“We the People of the United States . . . in Order to secure the Blessings of Liberty”

Does the First Amendment’s incontrovertible declaration that

“Congress shall make no law … abridging the freedom of speech, or of the press.”

apply to the actions of the President? The President can make no law, but can the President take actions that abridge the freedom of speech or of the press? If he does, and the Congress and courts do not step in to stop him, will the freedoms disappear?

We the People Must Protect Our Liberty

“. . .  what is clear is that the framing generation understood that liberty of the press mattered.  . . .   the Virginia Declaration of Rights of 1776 protected the press. [It reads] “That the freedom of the press is one of the great bulwarks of liberty, and can never be restrained but by despotic governments.” . . . James Madison’s original proposal to Congress [reads] “All of these formulations make it clear that the reason to protect the press is because it is a ‘bulwark’”—i.e., a protector against external danger—of liberty. The external danger to be feared, of course, was despotic government. The press, in other words, was an essential tool for the preservation of liberal democracy because it kept the people informed of misbehavior by government officials, and so permitted a response—ideally through the democratic process, but if that was denied then through revolution. That the Press Clause plays this role has been acknowledged by hordes of commentators and is not really controversial. But this acknowledgement places the Press Clause squarely at the center of the Democratic First Amendment.  (Bhagwat, Ashutosh. “The Democratic First Amendment.” Northwestern University Law Review 110.5 (2016): 1097-1124.)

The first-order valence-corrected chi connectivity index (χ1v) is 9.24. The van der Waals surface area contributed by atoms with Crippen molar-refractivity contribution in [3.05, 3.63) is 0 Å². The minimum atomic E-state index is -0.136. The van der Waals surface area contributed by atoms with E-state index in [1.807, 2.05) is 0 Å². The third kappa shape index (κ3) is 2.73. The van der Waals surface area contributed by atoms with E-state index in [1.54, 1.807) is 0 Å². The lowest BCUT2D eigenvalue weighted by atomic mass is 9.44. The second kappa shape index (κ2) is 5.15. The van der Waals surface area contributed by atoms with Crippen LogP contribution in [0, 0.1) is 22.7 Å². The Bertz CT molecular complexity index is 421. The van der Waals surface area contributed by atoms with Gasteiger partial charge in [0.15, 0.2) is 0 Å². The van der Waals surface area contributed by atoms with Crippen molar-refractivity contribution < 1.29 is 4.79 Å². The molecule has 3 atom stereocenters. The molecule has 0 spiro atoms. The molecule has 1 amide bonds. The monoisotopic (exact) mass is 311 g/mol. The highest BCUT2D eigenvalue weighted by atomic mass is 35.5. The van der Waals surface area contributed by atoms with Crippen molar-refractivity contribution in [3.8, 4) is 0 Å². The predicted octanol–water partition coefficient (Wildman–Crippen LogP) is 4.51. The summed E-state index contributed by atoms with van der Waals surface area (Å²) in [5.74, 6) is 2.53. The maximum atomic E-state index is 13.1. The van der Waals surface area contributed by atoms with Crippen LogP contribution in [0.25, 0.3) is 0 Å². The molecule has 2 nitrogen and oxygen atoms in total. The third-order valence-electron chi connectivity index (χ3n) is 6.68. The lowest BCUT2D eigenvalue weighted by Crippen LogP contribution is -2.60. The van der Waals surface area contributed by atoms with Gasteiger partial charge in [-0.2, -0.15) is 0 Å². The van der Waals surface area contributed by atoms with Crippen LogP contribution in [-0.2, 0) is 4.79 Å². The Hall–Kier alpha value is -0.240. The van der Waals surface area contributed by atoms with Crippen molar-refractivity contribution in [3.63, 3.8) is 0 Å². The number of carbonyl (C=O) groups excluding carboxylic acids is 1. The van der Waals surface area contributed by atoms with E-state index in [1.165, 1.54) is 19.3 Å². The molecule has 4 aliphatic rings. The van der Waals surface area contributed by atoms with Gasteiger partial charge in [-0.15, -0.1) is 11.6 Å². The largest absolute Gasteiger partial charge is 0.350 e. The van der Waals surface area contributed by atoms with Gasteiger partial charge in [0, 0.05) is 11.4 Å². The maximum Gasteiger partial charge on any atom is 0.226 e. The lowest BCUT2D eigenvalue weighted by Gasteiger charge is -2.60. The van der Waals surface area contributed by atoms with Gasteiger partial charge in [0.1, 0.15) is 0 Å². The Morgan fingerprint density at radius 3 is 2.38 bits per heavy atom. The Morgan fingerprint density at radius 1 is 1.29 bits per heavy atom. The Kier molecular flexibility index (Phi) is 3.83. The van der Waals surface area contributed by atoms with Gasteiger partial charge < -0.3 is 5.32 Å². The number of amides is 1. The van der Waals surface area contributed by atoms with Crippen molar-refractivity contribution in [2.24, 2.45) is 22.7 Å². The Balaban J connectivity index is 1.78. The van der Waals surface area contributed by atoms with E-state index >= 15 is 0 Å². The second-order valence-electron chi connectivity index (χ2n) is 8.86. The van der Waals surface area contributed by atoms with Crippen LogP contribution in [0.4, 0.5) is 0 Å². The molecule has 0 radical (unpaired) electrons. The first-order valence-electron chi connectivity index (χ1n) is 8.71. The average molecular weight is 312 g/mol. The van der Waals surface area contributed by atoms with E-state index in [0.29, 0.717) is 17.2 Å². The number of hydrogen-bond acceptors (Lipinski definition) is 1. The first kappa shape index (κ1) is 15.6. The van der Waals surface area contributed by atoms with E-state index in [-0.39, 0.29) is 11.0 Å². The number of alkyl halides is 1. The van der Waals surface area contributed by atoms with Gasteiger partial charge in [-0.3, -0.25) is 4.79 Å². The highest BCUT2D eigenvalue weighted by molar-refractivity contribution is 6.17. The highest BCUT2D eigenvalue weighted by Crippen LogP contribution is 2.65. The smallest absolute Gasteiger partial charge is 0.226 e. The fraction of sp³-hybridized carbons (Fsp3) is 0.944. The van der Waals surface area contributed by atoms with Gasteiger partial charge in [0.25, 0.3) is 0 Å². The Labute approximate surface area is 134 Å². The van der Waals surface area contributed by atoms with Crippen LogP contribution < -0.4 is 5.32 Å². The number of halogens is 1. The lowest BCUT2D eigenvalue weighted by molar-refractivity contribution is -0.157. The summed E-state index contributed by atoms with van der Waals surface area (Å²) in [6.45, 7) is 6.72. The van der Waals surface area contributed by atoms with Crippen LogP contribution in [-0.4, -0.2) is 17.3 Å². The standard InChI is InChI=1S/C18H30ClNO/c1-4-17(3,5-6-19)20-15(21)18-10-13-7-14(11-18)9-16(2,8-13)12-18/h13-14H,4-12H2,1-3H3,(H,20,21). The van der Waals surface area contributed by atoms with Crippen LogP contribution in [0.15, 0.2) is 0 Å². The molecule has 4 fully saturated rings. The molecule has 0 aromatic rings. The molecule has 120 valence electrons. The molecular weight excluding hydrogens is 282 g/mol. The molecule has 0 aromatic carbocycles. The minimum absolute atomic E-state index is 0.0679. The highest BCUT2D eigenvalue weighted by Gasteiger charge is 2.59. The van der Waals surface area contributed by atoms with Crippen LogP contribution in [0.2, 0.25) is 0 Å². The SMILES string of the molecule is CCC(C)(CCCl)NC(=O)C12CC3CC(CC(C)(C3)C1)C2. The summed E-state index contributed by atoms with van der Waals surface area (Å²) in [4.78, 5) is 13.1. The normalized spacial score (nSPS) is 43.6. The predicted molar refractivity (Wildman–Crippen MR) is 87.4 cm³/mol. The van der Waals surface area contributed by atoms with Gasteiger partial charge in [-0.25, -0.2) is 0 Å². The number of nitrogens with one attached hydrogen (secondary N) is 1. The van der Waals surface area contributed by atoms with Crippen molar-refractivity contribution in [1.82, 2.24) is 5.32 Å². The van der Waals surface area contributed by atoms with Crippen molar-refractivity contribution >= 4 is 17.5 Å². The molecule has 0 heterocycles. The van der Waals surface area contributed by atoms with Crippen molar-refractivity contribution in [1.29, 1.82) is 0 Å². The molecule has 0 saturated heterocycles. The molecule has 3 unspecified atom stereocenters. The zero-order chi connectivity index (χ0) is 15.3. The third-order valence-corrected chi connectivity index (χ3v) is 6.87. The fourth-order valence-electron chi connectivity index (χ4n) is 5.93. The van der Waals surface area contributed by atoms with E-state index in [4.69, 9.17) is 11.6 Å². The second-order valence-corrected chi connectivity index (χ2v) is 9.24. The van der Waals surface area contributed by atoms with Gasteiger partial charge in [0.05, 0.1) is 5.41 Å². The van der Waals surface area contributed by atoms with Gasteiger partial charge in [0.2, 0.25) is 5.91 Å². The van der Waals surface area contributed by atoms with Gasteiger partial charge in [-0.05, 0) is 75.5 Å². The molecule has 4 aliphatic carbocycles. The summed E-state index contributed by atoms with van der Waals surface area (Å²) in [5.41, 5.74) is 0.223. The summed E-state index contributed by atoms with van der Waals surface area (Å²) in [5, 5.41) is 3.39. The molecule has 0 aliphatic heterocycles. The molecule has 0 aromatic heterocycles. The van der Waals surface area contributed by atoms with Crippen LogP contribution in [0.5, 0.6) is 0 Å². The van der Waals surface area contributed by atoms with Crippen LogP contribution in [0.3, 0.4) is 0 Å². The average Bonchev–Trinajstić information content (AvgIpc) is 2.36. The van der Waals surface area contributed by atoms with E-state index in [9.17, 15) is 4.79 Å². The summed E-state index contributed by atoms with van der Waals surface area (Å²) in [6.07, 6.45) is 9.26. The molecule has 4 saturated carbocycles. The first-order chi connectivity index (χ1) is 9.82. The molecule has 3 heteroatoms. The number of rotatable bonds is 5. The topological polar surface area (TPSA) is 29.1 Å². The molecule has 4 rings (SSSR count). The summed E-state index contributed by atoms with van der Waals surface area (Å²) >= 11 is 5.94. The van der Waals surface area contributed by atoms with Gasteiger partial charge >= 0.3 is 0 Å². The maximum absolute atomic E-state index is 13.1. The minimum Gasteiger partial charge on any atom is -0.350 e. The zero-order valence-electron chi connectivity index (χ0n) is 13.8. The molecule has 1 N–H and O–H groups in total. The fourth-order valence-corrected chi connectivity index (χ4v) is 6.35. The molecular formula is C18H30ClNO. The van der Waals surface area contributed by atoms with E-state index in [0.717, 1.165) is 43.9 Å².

Trump’s first news conference since his election demonstrated clearly enough that he either does not understand freedom of the press or that he is determined to abridge the freedom of the press by whatever means he can find at his disposal. One of the many accounts of that conference is titled, “Trump pits his staff against the press.

Trump’s constant denigration of the press during the campaign, and his rude and crude methods of quieting reporters hardly need documentation. Americans are concerned (angered? frightened? aggrieved?) about Trump’s attempts to thwart the press in order to limit what the American people know about the workings of his administration.

This blog will provide a forum for sharing both information about the Trump administration’s anti-press activities and actions readers and followers can take to counter those activities.

Watch this space for suggestions for contacting news media to show support and for ways to participate in actions opposing Trump’s policies and activities in relation to the press.

(Note: this blog has moved through several incarnations having to do with the 2016 Presidential campaign. Since the domain name is registered and is available for all uses of a blog, we will keep it as our focal point for the present although we will most likely move to a website or other format eventually.)